In the press
'Prison officer and police culture have been relatively well researched, but Worrall and Mawby‘s book begins to make good our limited understanding of the practice cultures of probation. Based on interviews with probation staff and applying insights from the sociology of organisations, the book discusses probation’s professional culture, influences upon it and the way in which it shapes practice. It particularly illuminates the implications for inter-agency work. This is not only a major study of probation, but stands as an important case study of the evolution and development of an occupational culture.'
Rob Canton, Head of Research in Community and Criminal Justice at De Montfort University, UK.
'This book offers a highly original, empirical study of a subject that has been neglected for far too long. Mawby and Worrall are to be congratulated for beginning to open up the world of probation officers’ occupational culture, showing their working lives and the meanings they attach to what they do.'
George Mair, Professor of Criminal Justice and Head of Research in the Law School, Liverpool John Moores University, UK.
'This is a hugely welcome addition to the published works on the Probation Service, offering some critical insights into the everyday role, functions and challenges of probation, but also setting out prospects for the future in a changing context of criminal justice delivery. This book fills a gap in the literature; it is cutting-edge work which deserves wide readership.'
Loraine Gelsthorpe, Professor in Criminology and Criminal Justice, University of Cambridge, UK.
'First of all, it is important to clarify that this book focuses on "probation workers and their occupational cultures" (page 1). It engages with issues covered in the range of recent publications relating to probation but offers a distinctive approach: it draws on the authors’ research into this criminological area, conducted via qualitative interviews, and then applies an in-depth, impressive level of analysis, drawing on sociological and organisational theories. This may sound somewhat daunting but it is testament to the quality of the writing and the integration of this analytical framework that this book is hard to put down!'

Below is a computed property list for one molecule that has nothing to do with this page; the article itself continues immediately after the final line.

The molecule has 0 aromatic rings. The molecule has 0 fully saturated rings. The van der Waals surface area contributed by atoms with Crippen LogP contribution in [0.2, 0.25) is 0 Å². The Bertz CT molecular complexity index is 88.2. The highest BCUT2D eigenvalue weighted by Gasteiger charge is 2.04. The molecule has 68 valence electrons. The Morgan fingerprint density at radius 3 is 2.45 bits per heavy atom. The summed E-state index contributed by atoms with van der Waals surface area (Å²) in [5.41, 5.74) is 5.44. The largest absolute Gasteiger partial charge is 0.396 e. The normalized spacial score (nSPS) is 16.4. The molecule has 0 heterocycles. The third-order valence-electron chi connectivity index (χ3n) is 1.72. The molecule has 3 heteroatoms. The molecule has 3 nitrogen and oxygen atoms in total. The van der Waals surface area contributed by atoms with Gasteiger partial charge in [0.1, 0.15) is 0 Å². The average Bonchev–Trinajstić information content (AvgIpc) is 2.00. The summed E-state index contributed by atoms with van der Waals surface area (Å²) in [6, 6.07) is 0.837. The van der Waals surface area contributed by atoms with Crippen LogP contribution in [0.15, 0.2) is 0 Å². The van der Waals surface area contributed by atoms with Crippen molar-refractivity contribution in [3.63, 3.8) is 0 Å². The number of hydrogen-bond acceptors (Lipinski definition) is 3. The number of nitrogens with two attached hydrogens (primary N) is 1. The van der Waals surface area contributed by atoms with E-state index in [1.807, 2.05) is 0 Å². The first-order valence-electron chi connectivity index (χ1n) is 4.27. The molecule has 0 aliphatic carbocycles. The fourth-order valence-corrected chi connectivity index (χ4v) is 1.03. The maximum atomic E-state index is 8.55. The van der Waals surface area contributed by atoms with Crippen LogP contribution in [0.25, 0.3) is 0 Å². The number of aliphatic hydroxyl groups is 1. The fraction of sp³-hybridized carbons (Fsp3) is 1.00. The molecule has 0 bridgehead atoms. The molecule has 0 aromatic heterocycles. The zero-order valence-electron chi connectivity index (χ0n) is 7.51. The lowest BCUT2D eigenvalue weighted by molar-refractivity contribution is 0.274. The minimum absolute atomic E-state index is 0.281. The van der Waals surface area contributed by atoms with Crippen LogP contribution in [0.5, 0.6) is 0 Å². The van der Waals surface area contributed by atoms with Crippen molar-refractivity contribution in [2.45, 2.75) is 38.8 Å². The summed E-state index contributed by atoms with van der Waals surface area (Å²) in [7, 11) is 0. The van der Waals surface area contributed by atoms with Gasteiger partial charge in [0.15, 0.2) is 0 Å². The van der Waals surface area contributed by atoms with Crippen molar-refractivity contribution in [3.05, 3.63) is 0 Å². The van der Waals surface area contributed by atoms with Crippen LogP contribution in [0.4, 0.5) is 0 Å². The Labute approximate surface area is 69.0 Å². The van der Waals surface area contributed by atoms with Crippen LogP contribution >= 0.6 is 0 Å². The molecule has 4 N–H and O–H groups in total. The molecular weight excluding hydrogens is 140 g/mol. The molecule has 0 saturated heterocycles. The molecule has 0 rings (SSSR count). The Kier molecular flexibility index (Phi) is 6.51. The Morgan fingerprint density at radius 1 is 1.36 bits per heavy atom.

Dr Jill Annison, Plymouth University, UK.
'This book is an enjoyable read, and ought to be read by anyone with even a passing interest in either probation work or occupational cultures (in criminal justice and beyond). Anyone with any experience of working in the probation service in the last 50 years will no doubt recognise themselves and their colleagues within its pages, and it is very much to the authors’ credit that they manage so skilfully to bring the ‘invisible trade’ (Pithouse 1998) of probation work to life.'
Gwen Robinson, Howard Journal.
'...a wonderfully inspiring and ultimately, optimistic book about the National Probation Service of England and Wales. But, you may ask, why should anyone outside England and Wales read it? Our National Probation Service is a unique institution with a long and striking tradition embedded in the political history of penality in the UK. Quite so. Yet...Doing Probation Work is as much about occupational sociology as it is about crime and to that extent the book makes a serious contribution to the study of professions, managerialism and the maintenance of professional identity in face of technological and ideological change and political denigration. Moreover, and most importantly, it also makes a significant contribution to the study of qualitative sociological methods.If I were still teaching in Universities, I would make this required reading for anyone undertaking a case study involving empirical investigation.'
Pat Carlen, University of Kent at Canterbury, British Journal of Criminology.
'It is an absorbing read […]When I saw the names of the authors of this book I expected it to be insightful, thought provoking and shrewdly analytical. I was not disappointed […] this excellent book provides the fullest account of contemporary probation practice currently available.'
Maurice Vanstone, Criminal Law and Criminal Justice Books, Rutgers University, 2013.